21 May

Scheduling Escape - Feed the Writer Soul...


Those of you who've never met me in person have no idea that when I'm in work-mode, I channel a mélange of General Patton and General MacArthur. Yes, I'm a brazen battleaxe.
In university, if you bothered me while I was cramming, I'd chase you down the Rez hall with a used curling broom... no, not the soft ones you see today, the witch-on-broom itchy, scratchy, hard-as-heck type broom. My first year on Rez, I was humorously awarded the Miss Congeniality prize for my floor. Yep, I'm a keeper!
But even I knew when I had to vent steam... I'd play as hard as I worked... 
On my second year on Rez, my floor mates laid a pillow at the side door, and tacked a sign above, "Don't remove. Barbie's Pass Out Pillow." It got regular use. One night, while hosed, I couldn't find my way to the Dining Hall - I figured eating something might be wise - so my totally blind floor mate guided me there. Yes. It took a blind girl to guide me to nourishment. 
Did I mention I'm of North Irish descent and can't hold my liquor?
Yeppers, still a keeper!
Those pathetic visuals above are to demonstrate that even a hard worker needs to escape now and then. No, I didn't become an alcoholic, but I may play one on TV.  :-)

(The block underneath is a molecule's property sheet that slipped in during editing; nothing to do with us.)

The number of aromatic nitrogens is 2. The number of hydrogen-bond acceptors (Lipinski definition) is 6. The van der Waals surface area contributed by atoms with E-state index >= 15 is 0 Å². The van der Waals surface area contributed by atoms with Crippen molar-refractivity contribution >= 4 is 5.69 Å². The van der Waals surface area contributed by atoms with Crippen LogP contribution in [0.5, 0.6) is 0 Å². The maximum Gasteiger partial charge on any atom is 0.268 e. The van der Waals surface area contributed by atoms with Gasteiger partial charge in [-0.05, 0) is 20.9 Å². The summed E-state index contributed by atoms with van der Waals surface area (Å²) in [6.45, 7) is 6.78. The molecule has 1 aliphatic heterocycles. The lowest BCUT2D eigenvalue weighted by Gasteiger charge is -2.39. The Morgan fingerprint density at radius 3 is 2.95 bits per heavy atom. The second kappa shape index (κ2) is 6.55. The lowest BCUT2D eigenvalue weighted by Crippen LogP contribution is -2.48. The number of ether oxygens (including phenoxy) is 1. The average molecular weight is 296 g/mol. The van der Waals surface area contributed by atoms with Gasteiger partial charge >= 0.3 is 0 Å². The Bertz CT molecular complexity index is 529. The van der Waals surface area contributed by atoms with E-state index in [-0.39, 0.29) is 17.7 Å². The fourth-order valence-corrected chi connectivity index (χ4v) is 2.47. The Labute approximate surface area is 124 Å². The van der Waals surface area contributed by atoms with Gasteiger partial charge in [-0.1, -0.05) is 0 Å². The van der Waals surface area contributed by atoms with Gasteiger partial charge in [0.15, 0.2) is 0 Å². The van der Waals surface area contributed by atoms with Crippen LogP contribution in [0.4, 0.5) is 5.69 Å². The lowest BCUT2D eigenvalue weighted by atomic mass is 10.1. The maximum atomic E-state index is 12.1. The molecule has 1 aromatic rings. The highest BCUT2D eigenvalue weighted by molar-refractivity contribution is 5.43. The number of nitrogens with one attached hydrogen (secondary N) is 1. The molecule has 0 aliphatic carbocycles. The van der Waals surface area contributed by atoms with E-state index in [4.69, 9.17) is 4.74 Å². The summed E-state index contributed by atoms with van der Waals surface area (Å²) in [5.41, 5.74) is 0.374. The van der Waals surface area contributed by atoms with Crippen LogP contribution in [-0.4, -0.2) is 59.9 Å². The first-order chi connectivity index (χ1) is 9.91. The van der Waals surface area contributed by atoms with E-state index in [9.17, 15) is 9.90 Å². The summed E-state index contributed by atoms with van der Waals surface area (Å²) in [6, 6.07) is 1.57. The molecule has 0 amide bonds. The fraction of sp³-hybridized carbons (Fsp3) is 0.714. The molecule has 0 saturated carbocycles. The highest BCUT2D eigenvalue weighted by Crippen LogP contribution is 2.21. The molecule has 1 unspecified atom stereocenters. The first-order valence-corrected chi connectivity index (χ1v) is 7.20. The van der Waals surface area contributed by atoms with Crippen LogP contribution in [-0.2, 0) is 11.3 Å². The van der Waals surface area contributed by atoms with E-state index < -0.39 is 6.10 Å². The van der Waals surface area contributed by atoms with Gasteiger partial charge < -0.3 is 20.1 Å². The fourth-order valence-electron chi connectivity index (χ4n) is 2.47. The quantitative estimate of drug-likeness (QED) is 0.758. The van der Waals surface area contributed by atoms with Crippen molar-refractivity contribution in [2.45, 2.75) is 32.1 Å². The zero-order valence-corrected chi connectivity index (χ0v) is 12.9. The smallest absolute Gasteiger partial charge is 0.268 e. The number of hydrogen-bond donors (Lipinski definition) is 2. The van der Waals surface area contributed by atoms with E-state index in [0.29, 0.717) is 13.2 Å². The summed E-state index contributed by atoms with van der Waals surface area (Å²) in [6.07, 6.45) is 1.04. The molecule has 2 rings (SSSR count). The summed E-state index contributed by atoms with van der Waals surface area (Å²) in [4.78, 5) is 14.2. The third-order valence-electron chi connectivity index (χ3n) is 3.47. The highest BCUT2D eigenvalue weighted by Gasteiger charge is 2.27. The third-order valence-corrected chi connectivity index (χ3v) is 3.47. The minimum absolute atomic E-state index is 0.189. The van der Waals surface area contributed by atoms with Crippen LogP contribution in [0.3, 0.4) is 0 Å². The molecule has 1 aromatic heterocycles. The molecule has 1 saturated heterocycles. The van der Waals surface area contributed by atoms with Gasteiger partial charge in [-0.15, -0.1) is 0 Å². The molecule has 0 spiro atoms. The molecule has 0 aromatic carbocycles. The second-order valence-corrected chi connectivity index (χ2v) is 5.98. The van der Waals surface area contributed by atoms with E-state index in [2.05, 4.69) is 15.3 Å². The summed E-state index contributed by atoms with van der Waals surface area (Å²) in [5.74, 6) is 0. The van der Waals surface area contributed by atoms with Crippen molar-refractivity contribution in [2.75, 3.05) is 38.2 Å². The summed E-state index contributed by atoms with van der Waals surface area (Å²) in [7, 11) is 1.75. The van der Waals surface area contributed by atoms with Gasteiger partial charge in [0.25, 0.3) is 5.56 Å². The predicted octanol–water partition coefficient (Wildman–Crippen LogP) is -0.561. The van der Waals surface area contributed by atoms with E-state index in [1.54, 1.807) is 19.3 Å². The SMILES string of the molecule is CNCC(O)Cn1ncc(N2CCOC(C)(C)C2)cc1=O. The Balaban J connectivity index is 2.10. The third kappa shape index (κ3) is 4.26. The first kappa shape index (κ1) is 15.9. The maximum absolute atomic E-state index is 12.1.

Disclaimer: don't do what I did. Baaad. Seriously baaad. 
Plan your escape. 
Hopefully with far less embarrassing results than I experienced in the '80s.
Take an evening and decide it'll be for pure escape, to not consciously think on your WIP - Work in Progress - but to laugh and play, and just gleefully be.
During the pandemic, for me, it's been Thursday night comedy TV shows, one after another, eliciting non-stop giggles. My regular TV time usually involves heavy subjects on history and politics and war. But not on Thursdays. That's chuckle night... free of guilt, joyfully spent, because I know I've earned it. I've stuck to my writing schedule all work week, and have definitely earned a break.
Escaping without earning an escape is fraught with guilt. You won't realize it as you run away and have fun, but when the fun ends, that escape will turn out to be a negative experience, which will leave you feeling more writer-despondent than when you began. 
So, in your present struggle to write, don't forget to vent the stress steam.
Do it in moderation.
Do it for one night a week.
Do it for the sheer fun of it. 
Let your sub-conscious ruminate on your WIP. Your writer soul will thank you.
P.S. No, I have no idea where my curling broom and my pass-out pillow ended up. They may be displayed in the Smithsonian museum, on the Dastardly Drunkards Disaster floor. ;-)

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